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Tibetan Sage: Entering the Hall of Records Paperback – August 2, 2007
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Top Customer Reviews
And what a wonder his last book is. It is full of the things that keep one riveted to Rampa's spiritual struggle, the essential core of truth that makes it impossible to turn away and accuse him of lies and fakery.
The book begins with Rampa as a very young man, not quite at the level of Buddhist monk but still a promising student. With his mentor, the Lama Mingyar Dondup, he sets out to rescue a hermit overseeing a small hermitage in the mountains of Tibet. Alas, a sudden earthquake topples the hermit to his death, and does serious injury to the Lama Mingyar Dondup's legs, who finds himself trapped under a boulder.
In the process of freeing his mentor, the young Rampa stumbles onto a secret compartment in the mountainside and carries the Lama inside. The compartment houses a flying saucer, which Rampa explores with the Lama and which will become the primary setting for the rest of the book.
Much to Rampa's surprise, the Lama is already familiar with the languages used by the aliens and with much of their technology. The ship has lain dormant for a million years, yet everything is still pristinely clean and functional. Some alien occupants are discovered frozen at their control consoles in a state of suspended animation.Read more ›
I was puzzled at first, then more and more disappointed as I read the first couple of chapters. Finally, I stopped reading in utter disgust.
Whoever wrote this slop could not have been the Lobsang Rampa who wrote the other well-known volumes. In Tibetan Sage, Rampa comes across as a simpleton and the Lama Mingyar Dondup as a condescending co-investigator. The syntax and writing style are clumsy and primitive, quite unlike Rampa's mature prose. There is no clear link that associates the events described in this book with other events in his life, except that he was still in training at Chakpori. The writer shows no insight, no reflection as would be the case of a mature chronicler recalling a major episode from his early teens. And the events/information described don't fit well with the knowledge and beliefs described in his other books.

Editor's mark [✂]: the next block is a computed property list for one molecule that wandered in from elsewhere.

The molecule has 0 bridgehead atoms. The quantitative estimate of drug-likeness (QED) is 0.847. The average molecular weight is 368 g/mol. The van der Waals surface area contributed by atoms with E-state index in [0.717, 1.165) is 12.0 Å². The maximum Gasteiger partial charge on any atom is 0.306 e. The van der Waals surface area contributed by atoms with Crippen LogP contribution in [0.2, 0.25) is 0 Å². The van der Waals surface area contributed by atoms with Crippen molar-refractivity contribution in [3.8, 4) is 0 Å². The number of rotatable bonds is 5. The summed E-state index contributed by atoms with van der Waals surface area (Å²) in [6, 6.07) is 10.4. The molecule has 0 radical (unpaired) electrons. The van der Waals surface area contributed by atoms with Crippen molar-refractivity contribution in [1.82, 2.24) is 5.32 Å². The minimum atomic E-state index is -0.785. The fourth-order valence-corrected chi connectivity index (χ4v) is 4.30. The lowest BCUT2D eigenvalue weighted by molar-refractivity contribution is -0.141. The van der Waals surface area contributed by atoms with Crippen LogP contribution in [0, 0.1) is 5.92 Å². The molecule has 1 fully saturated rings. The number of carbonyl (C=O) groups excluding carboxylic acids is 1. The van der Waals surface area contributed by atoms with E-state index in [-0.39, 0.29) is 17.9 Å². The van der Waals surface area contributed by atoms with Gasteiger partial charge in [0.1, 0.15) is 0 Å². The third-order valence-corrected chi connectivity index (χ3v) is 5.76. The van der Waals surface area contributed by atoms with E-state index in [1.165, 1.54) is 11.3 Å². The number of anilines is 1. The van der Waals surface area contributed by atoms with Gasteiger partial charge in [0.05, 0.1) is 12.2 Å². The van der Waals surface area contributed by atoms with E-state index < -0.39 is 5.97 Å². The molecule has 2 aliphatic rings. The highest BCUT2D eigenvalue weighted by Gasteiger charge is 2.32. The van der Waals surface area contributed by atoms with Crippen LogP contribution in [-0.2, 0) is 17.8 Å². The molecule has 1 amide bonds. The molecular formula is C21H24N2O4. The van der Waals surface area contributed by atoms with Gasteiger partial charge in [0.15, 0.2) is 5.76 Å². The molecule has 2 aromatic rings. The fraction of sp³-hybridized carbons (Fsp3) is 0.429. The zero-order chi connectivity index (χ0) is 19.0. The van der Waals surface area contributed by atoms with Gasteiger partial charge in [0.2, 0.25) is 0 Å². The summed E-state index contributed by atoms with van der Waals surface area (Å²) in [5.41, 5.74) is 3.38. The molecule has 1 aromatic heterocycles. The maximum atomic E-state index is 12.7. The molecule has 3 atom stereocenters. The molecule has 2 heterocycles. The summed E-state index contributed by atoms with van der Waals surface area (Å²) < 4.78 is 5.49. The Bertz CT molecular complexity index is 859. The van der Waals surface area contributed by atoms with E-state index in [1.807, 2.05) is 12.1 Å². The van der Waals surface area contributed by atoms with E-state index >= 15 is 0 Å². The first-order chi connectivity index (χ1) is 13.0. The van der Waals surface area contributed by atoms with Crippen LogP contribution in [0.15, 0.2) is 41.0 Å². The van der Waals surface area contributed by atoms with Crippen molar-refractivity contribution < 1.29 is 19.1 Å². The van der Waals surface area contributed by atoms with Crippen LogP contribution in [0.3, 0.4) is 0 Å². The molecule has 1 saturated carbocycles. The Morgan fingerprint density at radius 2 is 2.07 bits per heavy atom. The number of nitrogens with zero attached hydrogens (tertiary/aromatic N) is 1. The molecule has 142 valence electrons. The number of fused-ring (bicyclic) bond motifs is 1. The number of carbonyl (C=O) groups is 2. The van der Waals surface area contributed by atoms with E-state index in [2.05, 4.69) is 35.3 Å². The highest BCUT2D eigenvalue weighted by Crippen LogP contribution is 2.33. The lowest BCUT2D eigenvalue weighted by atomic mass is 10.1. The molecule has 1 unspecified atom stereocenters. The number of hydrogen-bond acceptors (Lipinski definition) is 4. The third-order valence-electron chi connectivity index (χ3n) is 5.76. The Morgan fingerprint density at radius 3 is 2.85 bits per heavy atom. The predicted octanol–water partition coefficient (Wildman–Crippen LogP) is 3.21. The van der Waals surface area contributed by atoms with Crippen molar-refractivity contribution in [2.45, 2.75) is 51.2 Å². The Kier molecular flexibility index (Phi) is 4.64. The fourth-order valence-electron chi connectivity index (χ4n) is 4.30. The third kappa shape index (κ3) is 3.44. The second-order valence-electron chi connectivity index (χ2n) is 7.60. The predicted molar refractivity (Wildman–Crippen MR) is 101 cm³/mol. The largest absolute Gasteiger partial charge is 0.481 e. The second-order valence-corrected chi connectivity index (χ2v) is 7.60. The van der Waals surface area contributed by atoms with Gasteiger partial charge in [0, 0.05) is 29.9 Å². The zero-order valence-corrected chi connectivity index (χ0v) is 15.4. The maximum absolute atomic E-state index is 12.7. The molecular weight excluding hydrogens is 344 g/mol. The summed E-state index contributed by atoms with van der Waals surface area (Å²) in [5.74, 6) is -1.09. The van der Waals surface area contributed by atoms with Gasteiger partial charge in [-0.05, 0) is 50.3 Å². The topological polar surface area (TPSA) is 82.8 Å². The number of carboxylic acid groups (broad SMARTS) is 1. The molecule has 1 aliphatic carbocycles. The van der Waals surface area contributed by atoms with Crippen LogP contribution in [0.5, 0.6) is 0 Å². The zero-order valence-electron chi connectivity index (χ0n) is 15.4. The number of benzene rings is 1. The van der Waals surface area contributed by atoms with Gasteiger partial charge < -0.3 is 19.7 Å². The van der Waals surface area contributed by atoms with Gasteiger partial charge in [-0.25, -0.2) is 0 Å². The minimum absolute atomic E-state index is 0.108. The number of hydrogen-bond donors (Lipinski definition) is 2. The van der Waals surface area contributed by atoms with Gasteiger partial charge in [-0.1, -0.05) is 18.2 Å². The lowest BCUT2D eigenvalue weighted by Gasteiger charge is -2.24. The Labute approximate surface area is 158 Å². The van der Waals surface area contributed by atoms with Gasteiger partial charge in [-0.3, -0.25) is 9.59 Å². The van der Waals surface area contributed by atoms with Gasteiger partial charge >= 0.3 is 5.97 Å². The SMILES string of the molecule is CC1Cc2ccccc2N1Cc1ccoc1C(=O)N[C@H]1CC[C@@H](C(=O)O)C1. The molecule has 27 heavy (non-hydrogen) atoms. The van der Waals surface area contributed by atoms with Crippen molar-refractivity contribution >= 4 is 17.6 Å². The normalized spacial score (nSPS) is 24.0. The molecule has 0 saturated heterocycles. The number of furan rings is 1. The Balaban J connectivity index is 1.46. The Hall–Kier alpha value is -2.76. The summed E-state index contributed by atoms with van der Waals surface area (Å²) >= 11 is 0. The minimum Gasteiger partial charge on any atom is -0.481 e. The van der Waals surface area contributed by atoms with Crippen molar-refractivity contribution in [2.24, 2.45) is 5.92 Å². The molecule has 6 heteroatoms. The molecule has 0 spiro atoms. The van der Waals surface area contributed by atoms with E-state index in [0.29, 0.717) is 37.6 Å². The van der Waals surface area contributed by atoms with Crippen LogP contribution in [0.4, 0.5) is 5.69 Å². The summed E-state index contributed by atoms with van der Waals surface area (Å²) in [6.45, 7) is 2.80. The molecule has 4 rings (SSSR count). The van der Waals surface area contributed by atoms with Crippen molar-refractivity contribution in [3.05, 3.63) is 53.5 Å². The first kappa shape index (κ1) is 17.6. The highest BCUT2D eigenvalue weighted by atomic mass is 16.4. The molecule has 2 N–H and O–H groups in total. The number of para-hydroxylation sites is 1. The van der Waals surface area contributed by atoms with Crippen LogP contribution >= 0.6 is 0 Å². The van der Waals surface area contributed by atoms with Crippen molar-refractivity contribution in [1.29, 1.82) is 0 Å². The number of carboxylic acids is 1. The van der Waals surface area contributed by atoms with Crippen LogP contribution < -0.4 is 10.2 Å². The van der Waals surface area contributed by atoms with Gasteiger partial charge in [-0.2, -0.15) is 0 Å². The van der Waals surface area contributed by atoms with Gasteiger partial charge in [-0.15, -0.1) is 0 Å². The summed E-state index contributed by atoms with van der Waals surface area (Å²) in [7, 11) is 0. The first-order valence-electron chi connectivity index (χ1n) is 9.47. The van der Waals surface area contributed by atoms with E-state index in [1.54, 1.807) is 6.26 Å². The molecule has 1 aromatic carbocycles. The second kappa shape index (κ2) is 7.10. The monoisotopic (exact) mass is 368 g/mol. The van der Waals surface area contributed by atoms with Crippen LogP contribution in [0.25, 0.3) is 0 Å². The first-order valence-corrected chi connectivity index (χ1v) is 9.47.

Either all his other works had the benefit of competent editors while this one was left as a true example of his fifth-grade skill in Engligh composition, or this book is a fraudulent attempt to capitalize on Rampa's mystique. The latter seems more likely.
Save your money and skip this perversion of the T. Lobsang Rampa story.
Most Recent Customer Reviews
Lobsang strikes again. A wonderfully written book that truly cannot be verified as authentic. Though it is enjoyable to read and allows one to be more opened minded about the... Read morePublished on November 16, 2013 by Garrett Gomes
Overall I enjoyed it thoroughly. I must say there were elements which did not seem as believable to me but overall a good read and worth the time.Published on August 10, 2013 by JMac
The book arrived in timely fashon and in good condition.You have to enjoy this type of read to enjoy this type of read.Published on February 16, 2010 by Edward Mew